Sergeant Pilot Alan Smith described how he was selected and what Bader was like as a leader:- “We had just come back from an operation and were at readiness, refuelling and such like, when a single Spitfire flew across the airfield, and performed aerobatics, the like of which you had never seen. He did three slow rolls, flick rolls and side slipped down to a perfect landing beautifully like a butterfly. He switched off and the prop stopped. The hood slid back and out got this legless guy we had heard about. He came in to the dispersal hut and said,’ I am Douglas Bader and I have come to take over the wing, I have decided to fly with 616 Squadron’. All other Wing Commanders took turns to fly with all their squadrons, but Douglas looked around those standing in the hut and he saw Billy Burton, Cocky Dundas and spoke to each of them in turn. Then he spoke with Johnnie Johnson who he had obviously heard off. He looked at me and said ‘who are you’ I replied I’m Sergeant Smith sir. He said to me’ you’ll do you can fly as my number two’. Needless to say I was taken aback. I was just an ordinary Sgt pilot, I can’t say that I flew with him on all trips but most. He was a great leader. He always flew after that with 616.”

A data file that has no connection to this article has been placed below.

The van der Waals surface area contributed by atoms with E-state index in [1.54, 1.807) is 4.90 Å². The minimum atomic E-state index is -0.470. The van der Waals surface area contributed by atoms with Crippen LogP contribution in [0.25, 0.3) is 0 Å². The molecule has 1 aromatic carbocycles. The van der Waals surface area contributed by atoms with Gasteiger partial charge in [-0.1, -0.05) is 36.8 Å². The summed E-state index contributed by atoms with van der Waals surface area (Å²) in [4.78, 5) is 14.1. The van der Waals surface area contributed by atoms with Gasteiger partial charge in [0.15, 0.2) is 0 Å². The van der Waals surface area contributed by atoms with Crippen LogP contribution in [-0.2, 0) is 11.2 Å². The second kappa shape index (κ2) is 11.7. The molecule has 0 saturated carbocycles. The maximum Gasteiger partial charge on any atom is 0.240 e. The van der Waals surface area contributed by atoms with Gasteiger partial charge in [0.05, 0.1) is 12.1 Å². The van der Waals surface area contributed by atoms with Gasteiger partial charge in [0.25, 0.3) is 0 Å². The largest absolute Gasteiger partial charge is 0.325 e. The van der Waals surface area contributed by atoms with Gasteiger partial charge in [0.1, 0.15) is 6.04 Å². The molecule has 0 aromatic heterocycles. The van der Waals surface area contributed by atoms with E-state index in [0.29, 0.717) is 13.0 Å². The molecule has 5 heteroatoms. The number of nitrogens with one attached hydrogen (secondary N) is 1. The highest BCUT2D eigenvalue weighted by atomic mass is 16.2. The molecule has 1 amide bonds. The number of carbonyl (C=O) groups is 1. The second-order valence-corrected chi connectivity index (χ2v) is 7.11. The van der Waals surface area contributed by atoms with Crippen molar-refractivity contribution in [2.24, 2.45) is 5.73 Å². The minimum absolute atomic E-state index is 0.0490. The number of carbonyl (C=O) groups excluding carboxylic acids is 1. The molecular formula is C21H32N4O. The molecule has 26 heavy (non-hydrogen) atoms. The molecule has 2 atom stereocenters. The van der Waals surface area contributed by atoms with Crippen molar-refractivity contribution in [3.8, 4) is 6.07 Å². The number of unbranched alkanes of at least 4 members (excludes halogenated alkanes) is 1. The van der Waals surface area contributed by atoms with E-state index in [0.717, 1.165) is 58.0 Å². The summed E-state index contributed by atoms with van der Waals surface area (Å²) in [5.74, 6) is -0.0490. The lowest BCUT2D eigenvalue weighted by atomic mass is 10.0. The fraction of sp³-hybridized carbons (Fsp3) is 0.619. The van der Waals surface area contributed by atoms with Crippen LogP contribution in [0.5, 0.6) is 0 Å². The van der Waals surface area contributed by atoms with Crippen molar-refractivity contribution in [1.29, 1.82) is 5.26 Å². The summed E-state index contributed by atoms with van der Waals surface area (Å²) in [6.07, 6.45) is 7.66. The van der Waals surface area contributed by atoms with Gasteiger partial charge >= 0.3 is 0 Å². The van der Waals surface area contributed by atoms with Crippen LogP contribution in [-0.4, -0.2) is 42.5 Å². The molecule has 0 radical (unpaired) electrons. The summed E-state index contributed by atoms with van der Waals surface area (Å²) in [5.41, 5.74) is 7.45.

Johnnie Johnson later described Smith as “leech-like”, and “a perfect number two who never lost sight of his leader”. Due to a bout of influenza, Smith was not with Bader when the latter was forced to bail out of his Spitfire after a dogfight over France on 9 August 1941. Bader spent the rest of the war as a prisoner of war, eventually being sent to the ‘escape-proof’ Colditz Castle.